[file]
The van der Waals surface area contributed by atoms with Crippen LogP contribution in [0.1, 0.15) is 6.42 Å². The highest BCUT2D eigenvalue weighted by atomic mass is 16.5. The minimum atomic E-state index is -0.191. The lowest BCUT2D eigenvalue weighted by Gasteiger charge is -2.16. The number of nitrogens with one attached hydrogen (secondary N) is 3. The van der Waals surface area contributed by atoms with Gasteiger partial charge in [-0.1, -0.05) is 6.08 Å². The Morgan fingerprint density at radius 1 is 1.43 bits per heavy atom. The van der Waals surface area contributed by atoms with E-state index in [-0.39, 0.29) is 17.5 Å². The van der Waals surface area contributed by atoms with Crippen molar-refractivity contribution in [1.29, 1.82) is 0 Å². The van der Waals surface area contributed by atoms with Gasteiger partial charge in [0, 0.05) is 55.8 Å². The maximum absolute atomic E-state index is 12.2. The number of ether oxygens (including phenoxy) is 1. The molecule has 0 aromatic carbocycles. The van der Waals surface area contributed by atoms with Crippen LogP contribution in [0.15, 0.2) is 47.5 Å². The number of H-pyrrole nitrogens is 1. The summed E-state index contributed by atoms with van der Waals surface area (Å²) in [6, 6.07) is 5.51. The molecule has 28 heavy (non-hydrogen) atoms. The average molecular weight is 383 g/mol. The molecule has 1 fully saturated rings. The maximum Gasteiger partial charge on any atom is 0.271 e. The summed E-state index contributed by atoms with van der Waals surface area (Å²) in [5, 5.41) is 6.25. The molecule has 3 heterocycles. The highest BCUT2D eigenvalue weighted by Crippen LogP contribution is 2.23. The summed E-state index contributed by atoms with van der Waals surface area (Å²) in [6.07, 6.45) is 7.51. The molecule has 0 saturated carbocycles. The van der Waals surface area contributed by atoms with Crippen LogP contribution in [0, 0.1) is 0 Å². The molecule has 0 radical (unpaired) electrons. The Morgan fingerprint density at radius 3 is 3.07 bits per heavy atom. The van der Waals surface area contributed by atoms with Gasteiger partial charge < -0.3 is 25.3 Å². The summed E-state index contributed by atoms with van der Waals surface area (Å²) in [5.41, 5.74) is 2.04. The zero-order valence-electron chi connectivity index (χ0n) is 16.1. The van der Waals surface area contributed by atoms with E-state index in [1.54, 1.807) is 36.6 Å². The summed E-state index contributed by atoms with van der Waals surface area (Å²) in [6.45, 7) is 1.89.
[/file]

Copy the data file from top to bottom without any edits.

The van der Waals surface area contributed by atoms with Crippen LogP contribution in [0.1, 0.15) is 6.42 Å². The highest BCUT2D eigenvalue weighted by atomic mass is 16.5. The minimum atomic E-state index is -0.191. The lowest BCUT2D eigenvalue weighted by Gasteiger charge is -2.16. The number of nitrogens with one attached hydrogen (secondary N) is 3. The van der Waals surface area contributed by atoms with Gasteiger partial charge in [-0.1, -0.05) is 6.08 Å². The Morgan fingerprint density at radius 1 is 1.43 bits per heavy atom. The van der Waals surface area contributed by atoms with E-state index in [-0.39, 0.29) is 17.5 Å². The van der Waals surface area contributed by atoms with Crippen molar-refractivity contribution in [1.29, 1.82) is 0 Å². The van der Waals surface area contributed by atoms with Gasteiger partial charge in [0, 0.05) is 55.8 Å². The maximum absolute atomic E-state index is 12.2. The number of ether oxygens (including phenoxy) is 1. The molecule has 0 aromatic carbocycles. The van der Waals surface area contributed by atoms with Crippen LogP contribution in [0.15, 0.2) is 47.5 Å². The number of H-pyrrole nitrogens is 1. The summed E-state index contributed by atoms with van der Waals surface area (Å²) in [6, 6.07) is 5.51. The molecule has 28 heavy (non-hydrogen) atoms. The average molecular weight is 383 g/mol. The molecule has 1 fully saturated rings. The maximum Gasteiger partial charge on any atom is 0.271 e. The summed E-state index contributed by atoms with van der Waals surface area (Å²) in [5, 5.41) is 6.25. The molecule has 3 heterocycles. The highest BCUT2D eigenvalue weighted by Crippen LogP contribution is 2.23. The summed E-state index contributed by atoms with van der Waals surface area (Å²) in [6.07, 6.45) is 7.51. The molecule has 0 saturated carbocycles. The van der Waals surface area contributed by atoms with Crippen LogP contribution in [0, 0.1) is 0 Å². The molecule has 0 radical (unpaired) electrons. The Morgan fingerprint density at radius 3 is 3.07 bits per heavy atom. The van der Waals surface area contributed by atoms with Gasteiger partial charge < -0.3 is 25.3 Å². The summed E-state index contributed by atoms with van der Waals surface area (Å²) in [5.41, 5.74) is 2.04. The zero-order valence-electron chi connectivity index (χ0n) is 16.1. The van der Waals surface area contributed by atoms with E-state index in [1.54, 1.807) is 36.6 Å². The summed E-state index contributed by atoms with van der Waals surface area (Å²) in [6.45, 7) is 1.89.